i've just watched the latest episode of Bakuman, a Manga/Anime based on 2 high-schoolers who want to become Manga Pros.
i too had that dream once, when i was very young, just like them, i would lie on my belly and draw for hours and hours a day... drawing pictures of my favourite comics like Dragon Ball and Spider-Man.
because in my family, i never had the luxury of buying toys every other day or week, or owning the latest video games. what my mother could buy for me everyday, were sketchbooks and pencils, and i never once complained. it was always such a great feeling, to create a world, an expression or an adventure with just a piece of paper and a pencil, it was a joy i could not find in anything else.
by the age of 9 or 10, i was drawing out my own Names (full chapters with dialogue boxes and panels but with rough drawings) and creating comics from my sketchbooks. i first started with a character called, Anything Man, that could, well, basically do anything. after reading Spawn, i matured alittle and went on to draw this character that was inspired by the number seven and/or the seven deadly sins. i think back, about how all these relatively great ideas came out of a little boy's mind, makes me smile and think, how much of a person i was, and how much of a person i have become.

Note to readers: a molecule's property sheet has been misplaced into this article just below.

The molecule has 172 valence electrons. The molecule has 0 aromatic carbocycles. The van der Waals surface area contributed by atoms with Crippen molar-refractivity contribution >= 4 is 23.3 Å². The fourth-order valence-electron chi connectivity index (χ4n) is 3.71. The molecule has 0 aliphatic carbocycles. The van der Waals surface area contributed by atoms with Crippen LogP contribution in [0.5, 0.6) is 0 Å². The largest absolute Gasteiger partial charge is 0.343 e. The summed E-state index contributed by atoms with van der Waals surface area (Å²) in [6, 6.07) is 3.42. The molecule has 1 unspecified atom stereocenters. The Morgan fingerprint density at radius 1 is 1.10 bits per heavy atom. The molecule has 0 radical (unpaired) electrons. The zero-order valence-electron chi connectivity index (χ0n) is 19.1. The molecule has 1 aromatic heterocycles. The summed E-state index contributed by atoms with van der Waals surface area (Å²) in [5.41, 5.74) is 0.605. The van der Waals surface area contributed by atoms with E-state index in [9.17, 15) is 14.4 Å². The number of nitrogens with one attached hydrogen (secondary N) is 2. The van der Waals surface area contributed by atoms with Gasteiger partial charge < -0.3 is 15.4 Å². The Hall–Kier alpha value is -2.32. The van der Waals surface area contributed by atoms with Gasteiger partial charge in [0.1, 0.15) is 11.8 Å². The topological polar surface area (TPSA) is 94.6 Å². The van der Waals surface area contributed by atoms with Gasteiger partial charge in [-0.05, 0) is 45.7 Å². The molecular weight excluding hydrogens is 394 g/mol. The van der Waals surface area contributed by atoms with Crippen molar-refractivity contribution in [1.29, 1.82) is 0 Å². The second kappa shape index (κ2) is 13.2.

but while i'll always encourage the chasing of dreams, i have long hidden my sketchbooks far away in my drawers and i hardly ever draw with that much enthusiasm and diligence. i am sad that i've lost that drive, and in losing so, also the joy.
if i'd went at it a little harder, i would probably have sharper skills now and could actually see out my dream. these days i can't draw long enough, or want to even start, without a valid reason or a need.
Bakuman reignited those dreams, but also the realisation that i'm so far away from what an industry would deem "good", and that while i'm still madly in love with comics and Manga, i am realistic to see, i'm just not good enough.